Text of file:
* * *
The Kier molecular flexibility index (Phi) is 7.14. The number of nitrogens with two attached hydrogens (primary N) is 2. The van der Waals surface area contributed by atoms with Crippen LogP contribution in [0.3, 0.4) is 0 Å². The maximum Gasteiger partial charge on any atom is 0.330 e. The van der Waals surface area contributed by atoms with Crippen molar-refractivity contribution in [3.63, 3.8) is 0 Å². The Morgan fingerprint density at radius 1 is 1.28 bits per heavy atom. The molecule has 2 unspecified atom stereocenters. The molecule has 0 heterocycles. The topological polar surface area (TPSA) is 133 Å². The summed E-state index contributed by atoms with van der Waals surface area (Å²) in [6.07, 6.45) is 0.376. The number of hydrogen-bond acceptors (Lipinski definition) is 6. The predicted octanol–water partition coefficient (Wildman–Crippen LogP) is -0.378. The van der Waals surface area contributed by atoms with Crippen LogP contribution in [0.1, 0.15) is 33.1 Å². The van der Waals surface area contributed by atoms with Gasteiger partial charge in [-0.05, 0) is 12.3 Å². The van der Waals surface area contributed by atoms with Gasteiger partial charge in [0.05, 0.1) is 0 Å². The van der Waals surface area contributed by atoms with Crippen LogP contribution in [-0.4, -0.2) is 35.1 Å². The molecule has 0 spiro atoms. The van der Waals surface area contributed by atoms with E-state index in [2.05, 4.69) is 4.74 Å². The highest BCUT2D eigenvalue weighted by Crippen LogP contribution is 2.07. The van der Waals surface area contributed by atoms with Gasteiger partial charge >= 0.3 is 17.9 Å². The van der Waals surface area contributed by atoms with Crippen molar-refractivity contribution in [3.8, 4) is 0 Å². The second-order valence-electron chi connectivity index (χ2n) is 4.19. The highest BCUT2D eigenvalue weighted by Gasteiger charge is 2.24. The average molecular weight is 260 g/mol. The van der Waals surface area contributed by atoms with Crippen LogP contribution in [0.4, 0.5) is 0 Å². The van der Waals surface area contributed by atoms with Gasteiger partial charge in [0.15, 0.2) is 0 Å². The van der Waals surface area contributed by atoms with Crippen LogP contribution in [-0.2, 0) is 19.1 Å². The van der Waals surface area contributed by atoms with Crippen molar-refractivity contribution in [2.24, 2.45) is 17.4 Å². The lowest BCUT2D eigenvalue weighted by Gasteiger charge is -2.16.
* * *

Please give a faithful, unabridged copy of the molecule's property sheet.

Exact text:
The Kier molecular flexibility index (Phi) is 7.14. The number of nitrogens with two attached hydrogens (primary N) is 2. The van der Waals surface area contributed by atoms with Crippen LogP contribution in [0.3, 0.4) is 0 Å². The maximum Gasteiger partial charge on any atom is 0.330 e. The van der Waals surface area contributed by atoms with Crippen molar-refractivity contribution in [3.63, 3.8) is 0 Å². The Morgan fingerprint density at radius 1 is 1.28 bits per heavy atom. The molecule has 2 unspecified atom stereocenters. The molecule has 0 heterocycles. The topological polar surface area (TPSA) is 133 Å². The summed E-state index contributed by atoms with van der Waals surface area (Å²) in [6.07, 6.45) is 0.376. The number of hydrogen-bond acceptors (Lipinski definition) is 6. The predicted octanol–water partition coefficient (Wildman–Crippen LogP) is -0.378. The van der Waals surface area contributed by atoms with Crippen LogP contribution in [0.1, 0.15) is 33.1 Å². The van der Waals surface area contributed by atoms with Gasteiger partial charge in [-0.05, 0) is 12.3 Å². The van der Waals surface area contributed by atoms with Gasteiger partial charge in [0.05, 0.1) is 0 Å². The van der Waals surface area contributed by atoms with Crippen LogP contribution in [-0.4, -0.2) is 35.1 Å². The molecule has 0 spiro atoms. The van der Waals surface area contributed by atoms with E-state index in [2.05, 4.69) is 4.74 Å². The highest BCUT2D eigenvalue weighted by Crippen LogP contribution is 2.07. The van der Waals surface area contributed by atoms with Gasteiger partial charge >= 0.3 is 17.9 Å². The van der Waals surface area contributed by atoms with Crippen molar-refractivity contribution in [3.8, 4) is 0 Å². The second-order valence-electron chi connectivity index (χ2n) is 4.19. The highest BCUT2D eigenvalue weighted by Gasteiger charge is 2.24. The average molecular weight is 260 g/mol. The van der Waals surface area contributed by atoms with Crippen LogP contribution in [0.4, 0.5) is 0 Å². The van der Waals surface area contributed by atoms with Gasteiger partial charge in [0.15, 0.2) is 0 Å². The van der Waals surface area contributed by atoms with Crippen LogP contribution in [-0.2, 0) is 19.1 Å². The van der Waals surface area contributed by atoms with Crippen molar-refractivity contribution in [2.24, 2.45) is 17.4 Å². The lowest BCUT2D eigenvalue weighted by Gasteiger charge is -2.16.